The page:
Cisco’s 6,500 Job Cuts Could Hurt Push for Offshore Tax Holiday
Cisco Systems Inc. (CSCO)’s plan to eliminate about 6,500 jobs worldwide is complicating the corporate lobbying campaign for a tax holiday that would allow multinational companies to return $1 trillion in offshore profits to the U.S. at a low tax rate.
The San Jose, California-based company, the world’s largest networking-equipment maker, has been among the most vocal supporters of a repatriation holiday being considered in the U.S. Congress. Cisco chief executive John Chambers has said he wants to return as much as $30 billion in overseas profits to the U.S. The company could increase its headcount by 10 percent, depending on details of a repatriation bill, he said before the job-elimination announcement.
The cuts at Cisco, which include 2,100 employees who took a voluntary early-retirement program, were announced July 18 as the push for a repatriation holiday gained support on Capitol Hill. Democrats including Senator Charles Schumer of New York signaled their backing in recent weeks for repatriation measures that would include job-creation requirements.
Other Democrats said Cisco’s job-cut announcement confirms their concerns about a repatriation holiday’s potential effect on U.S. corporate employment levels.
“As a leading proponent of this corporate tax giveaway, Cisco is announcing massive layoffs instead of investing in American job creation with the billions it already has available,” Representative Lloyd Doggett, a Texas Democrat, said in an e-mailed statement. “Once again, it is clear that large multinational corporations have no intention of using any repatriation tax windfall to create jobs.”
Jennifer Dunn, a Cisco spokeswoman, said yesterday the job cuts are part of a “restructuring to simplify our organization and refine operations.”
“Repatriation is not about Cisco or an individual company,” she said. “Repatriation will provide a near-term boost to the entire U.S. economy, level the playing field for American businesses and make us more competitive as a nation.”
Cisco rose 48 cents to $16.30 at 12:19 p.m. today in New York trading.
Representative Kevin Brady, a Texas Republican who sits on the tax-writing House Ways and Means Committee, introduced legislation in May that would allow companies to repatriate funds at a 5.25 percent tax rate compared with the top 35 percent corporate rate. His bill includes a provision that would require companies to add $25,000 to their taxable income each time they reduce their total workforce below the firm’s average.
The Obama administration has said repatriation should be considered only as part of an overhaul of the U.S. tax code.
Representative Sander Levin of Michigan, the top Democrat on the Ways and Means Committee, said yesterday he wasn’t sure Cisco’s job cuts had anything to do with its support for a repatriation holiday. It does raise questions, he said.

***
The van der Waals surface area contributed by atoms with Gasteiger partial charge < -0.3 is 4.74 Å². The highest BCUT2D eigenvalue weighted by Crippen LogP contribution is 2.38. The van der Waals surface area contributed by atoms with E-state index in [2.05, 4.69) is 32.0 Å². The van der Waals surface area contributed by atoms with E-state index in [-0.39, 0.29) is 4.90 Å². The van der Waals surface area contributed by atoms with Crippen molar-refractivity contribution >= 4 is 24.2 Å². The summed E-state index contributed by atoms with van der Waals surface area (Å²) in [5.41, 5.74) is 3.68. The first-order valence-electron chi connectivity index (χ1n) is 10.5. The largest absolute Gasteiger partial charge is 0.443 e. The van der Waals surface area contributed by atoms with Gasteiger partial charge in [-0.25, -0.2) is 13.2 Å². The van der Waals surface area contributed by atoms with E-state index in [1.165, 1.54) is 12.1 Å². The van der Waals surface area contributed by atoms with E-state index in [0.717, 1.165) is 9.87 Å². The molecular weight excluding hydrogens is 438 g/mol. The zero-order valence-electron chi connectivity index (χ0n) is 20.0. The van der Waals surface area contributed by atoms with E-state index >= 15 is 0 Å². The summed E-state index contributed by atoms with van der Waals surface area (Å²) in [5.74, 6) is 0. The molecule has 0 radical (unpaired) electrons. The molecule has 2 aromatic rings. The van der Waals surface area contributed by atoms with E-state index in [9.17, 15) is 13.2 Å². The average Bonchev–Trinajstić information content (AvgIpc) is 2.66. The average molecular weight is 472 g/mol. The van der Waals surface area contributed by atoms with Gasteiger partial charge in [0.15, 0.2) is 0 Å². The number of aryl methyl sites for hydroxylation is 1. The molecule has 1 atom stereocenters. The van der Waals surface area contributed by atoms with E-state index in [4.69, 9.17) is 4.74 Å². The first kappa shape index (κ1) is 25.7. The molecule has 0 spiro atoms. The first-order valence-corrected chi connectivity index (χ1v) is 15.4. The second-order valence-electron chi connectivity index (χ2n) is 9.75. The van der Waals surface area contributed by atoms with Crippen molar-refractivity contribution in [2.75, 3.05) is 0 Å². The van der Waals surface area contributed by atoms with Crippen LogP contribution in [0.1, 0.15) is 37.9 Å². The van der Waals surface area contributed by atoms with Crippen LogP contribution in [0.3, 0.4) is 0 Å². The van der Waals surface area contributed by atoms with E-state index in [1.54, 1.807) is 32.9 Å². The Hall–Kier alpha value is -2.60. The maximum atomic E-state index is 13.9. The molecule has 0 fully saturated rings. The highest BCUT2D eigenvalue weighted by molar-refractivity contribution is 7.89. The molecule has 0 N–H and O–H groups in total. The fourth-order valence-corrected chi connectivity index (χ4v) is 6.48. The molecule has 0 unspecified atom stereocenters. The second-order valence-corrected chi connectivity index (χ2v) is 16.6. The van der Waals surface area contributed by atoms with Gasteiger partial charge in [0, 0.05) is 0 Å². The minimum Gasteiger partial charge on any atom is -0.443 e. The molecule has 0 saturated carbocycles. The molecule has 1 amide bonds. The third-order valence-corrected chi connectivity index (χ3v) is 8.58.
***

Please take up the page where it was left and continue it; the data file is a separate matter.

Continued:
“We need to find out whether they’re outsourcing any of their functions, what the cause of the layoffs might be,” he said. “I’d like to know what their employment plans are.”
Senator Carl Levin, a Michigan Democrat who chairs the Senate Permanent Subcommittee on Investigations, sent Cisco a letter June 29 asking how the company would use repatriated funds. Levin, who sent a similar letter to DuPont Co., has said the inquiries are part of an investigation, and a report will be issued soon.
Job Creation Issue
One of the biggest questions in the repatriation debate is whether companies will use the money they return to the U.S. to create jobs. Jim Rogers, president and chief executive of Duke Energy Corp. (DUK), said in June that the $1.3 billion he wants to repatriate to the U.S. would create 15,000 to 20,000 jobs at his company and across the broader economy.
Democrats said a tax holiday in 2004 didn’t create jobs as advertised. Hewlett-Packard Co. (HPQ), for instance, returned $14.5 billion to the U.S. and reduced its workforce by 14,500 employees in a year.
“The model that was constructed a few years ago said that money was being returned at 5.25 percent for job creation and instead layoffs at many big employers were announced almost simultaneously,” said Representative Richard Neal, a Massachusetts Democrat and a member of the Ways and Means panel.
Dunn, the Cisco spokeswoman, said the company hired about 1,200 engineers after the 2004 holiday.
Along with Cisco, 43 companies and trade groups, including Apple Inc. (AAPL), Pfizer Inc. (PFE) and Duke Energy, have joined a coalition lobbying for a repatriation holiday. Doug Thornell, a spokesman for the WIN America coalition, said the effort “isn’t about just one company.”
“It’s about the benefit to the broader economy,” he said. “It’s whether we continue a failed policy that lets a trillion dollars languish overseas when our economy desperately needs the help.”
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